X-Men is a 2000 American superhero film based on the Marvel Comics superhero team of the same name. Directed by Bryan Singer and written by David Hayter, it features an ensemble cast consisting of Hugh Jackman, Patrick Stewart, Ian McKellen, Halle Berry, Famke Janssen, James Marsden, Bruce Davison, Rebecca Romijn-Stamos, Ray Park, and Anna Paquin. The film depicts a world where a small proportion of people are mutants, whose possession of superhuman powers makes them distrusted by normal humans. It focuses on mutants Wolverine and Rogue as they are brought into a conflict between two groups that have radically different approaches to bringing about the acceptance of mutant-kind: Professor Xavier's X-Men, and the Brotherhood of Mutants, led by Magneto.
Development of X-Men began as far back as 1984 with Orion Pictures, with James Cameron and Kathryn Bigelow in discussions at one point. The film rights were bought by 20th Century Fox in 1994, and various scripts and film treatments were commissioned from Andrew Kevin Walker, John Logan, Joss Whedon, and Michael Chabon. Singer signed to direct in 1996, with further rewrites by Ed Solomon, Singer, Tom DeSanto, Christopher McQuarrie, and Hayter, in which Beast and Nightcrawler were deleted over budget concerns from Fox. X-Men marked the Hollywood debut for Jackman, a last-second choice for Wolverine, cast three weeks into filming. Filming took place from September 22, 1999 to March 3, 2000, primarily in Toronto.
X-Men premiered at Ellis Island on July 12, 2000, and was released in the United States on July 14, 2000. It was a box office success, grossing over $296.3 million worldwide, and received positive reviews from critics, citing its performances, story, and thematic depth. The film's success led to a series of sequels, prequels, and spin-offs, with the overall success of the series spawning a reemergence of superhero films, a genre that would remain highly popular for the next two decades.X-Men (film series)
X-Men is an American superhero film series based on the fictional superhero team of the same name, who originally appeared in a series of comic books created by Stan Lee and Jack Kirby and published by Marvel Comics. 20th Century Fox obtained the film rights to the characters in 1994, and after numerous drafts, Bryan Singer was hired to direct the first film, released in 2000, and its sequel, X2 (2003), while Brett Ratner directed X-Men: The Last Stand (2006).
After each film earned higher box office grosses than its predecessor, several spin-off films were released, including a Wolverine trilogy from 2009 to 2017 and a Deadpool duology from 2016 to 2018. Three X-Men prequels were also released from 2011 to 2016.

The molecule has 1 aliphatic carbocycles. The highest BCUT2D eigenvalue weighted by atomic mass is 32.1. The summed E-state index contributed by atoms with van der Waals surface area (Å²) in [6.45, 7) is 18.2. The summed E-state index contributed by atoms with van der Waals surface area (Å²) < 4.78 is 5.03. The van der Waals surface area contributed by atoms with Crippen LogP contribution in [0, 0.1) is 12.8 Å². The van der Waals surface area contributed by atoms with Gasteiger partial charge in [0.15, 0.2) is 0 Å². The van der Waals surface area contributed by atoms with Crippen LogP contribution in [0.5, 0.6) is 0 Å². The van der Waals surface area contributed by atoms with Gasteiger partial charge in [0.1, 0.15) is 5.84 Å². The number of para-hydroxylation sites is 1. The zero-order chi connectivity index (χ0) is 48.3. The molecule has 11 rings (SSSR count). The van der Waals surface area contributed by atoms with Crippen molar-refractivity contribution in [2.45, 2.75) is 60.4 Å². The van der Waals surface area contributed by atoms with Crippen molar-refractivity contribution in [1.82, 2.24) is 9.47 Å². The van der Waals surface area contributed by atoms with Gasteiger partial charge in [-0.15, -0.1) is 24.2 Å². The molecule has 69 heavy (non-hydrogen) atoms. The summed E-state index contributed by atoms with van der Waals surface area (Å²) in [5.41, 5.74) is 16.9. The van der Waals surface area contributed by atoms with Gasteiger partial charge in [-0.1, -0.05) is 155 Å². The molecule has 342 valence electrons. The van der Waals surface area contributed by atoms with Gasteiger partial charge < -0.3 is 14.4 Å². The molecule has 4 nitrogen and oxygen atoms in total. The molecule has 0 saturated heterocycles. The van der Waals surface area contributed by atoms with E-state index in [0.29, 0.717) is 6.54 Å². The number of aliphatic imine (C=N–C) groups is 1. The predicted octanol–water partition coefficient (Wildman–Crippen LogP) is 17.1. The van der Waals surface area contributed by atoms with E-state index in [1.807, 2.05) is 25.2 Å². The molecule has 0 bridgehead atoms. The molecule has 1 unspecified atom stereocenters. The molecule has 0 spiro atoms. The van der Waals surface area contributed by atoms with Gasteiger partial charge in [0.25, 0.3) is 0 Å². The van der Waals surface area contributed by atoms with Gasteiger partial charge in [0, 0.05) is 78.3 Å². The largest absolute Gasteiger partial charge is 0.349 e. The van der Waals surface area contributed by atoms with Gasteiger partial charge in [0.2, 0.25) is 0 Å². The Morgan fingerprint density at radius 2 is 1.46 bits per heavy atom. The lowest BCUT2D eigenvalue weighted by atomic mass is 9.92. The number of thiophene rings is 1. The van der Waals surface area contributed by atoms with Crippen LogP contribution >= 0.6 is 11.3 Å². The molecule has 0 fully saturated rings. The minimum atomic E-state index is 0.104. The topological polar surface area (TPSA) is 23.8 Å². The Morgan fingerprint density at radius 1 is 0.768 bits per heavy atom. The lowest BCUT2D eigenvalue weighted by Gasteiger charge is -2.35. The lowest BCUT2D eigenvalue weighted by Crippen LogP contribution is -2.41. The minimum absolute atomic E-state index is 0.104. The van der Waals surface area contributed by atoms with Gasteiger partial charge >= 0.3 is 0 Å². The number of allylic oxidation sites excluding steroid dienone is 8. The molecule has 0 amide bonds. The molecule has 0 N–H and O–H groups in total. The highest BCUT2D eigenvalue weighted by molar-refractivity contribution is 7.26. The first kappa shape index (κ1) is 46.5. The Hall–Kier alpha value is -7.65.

X-Men, X2, X-Men: First Class, The Wolverine, X-Men: Days of Future Past, Deadpool, Logan and Deadpool 2 were all met with positive reviews from critics, X-Men: The Last Stand and X-Men: Apocalypse were met with mixed reviews, while X-Men Origins: Wolverine received negative reviews.
With eleven films released, the X-Men film series is the seventh highest-grossing film series, having grossed over $5.7 billion worldwide. It is set to continue with the releases of Dark Phoenix and The New Mutants in 2019 and Gambit in 2020.X2 (film)
X2 (often promoted as X2: X-Men United and internationally as X-Men 2) is a 2003 American superhero film based on the X-Men superhero team appearing in Marvel Comics. It is the sequel to 2000's X-Men, as well as the second installment in the X-Men film series, and was directed by Bryan Singer and written by Michael Dougherty, Dan Harris, and David Hayter. It features an ensemble cast including Patrick Stewart, Hugh Jackman, Ian McKellen, Halle Berry, Famke Janssen, James Marsden, Rebecca Romijn-Stamos, Brian Cox, Alan Cumming, Bruce Davison, and Anna Paquin. Its plot, inspired by the graphic novel God Loves, Man Kills, pits the X-Men and their enemies, the Brotherhood, against the genocidal Colonel William Stryker (Brian Cox); he leads an assault on Professor Xavier's school to build his own version of Xavier's mutant-tracking computer Cerebro, in order to destroy every mutant on Earth and to "save" the human race from them.
Development on the sequel began shortly after the first film was released in 2000. David Hayter and Zak Penn wrote separate scripts, combining what they felt to be the best elements of both scripts into one screenplay. Michael Dougherty and Dan Harris were eventually hired to rewrite the work, and changed the characterizations of Beast, Angel, and Lady Deathstrike. Sentinels and the Danger Room were set to appear before being deleted because of budget concerns. The film's premise was influenced by the Marvel Comics storylines Return to Weapon X and God Loves, Man Kills. Filming began in June 2002 and ended that November, mostly taking place at Vancouver Film Studios, the largest North American production facility outside of Los Angeles. Production designer Guy Hendrix Dyas adapted similar designs by John Myhre from the previous film.
X2 was released in the United States on May 2, 2003, and received positive reviews for its storyline, action sequences, and performances. The film grossed over approximately $407 million worldwide, and received eight Saturn Awards nominations.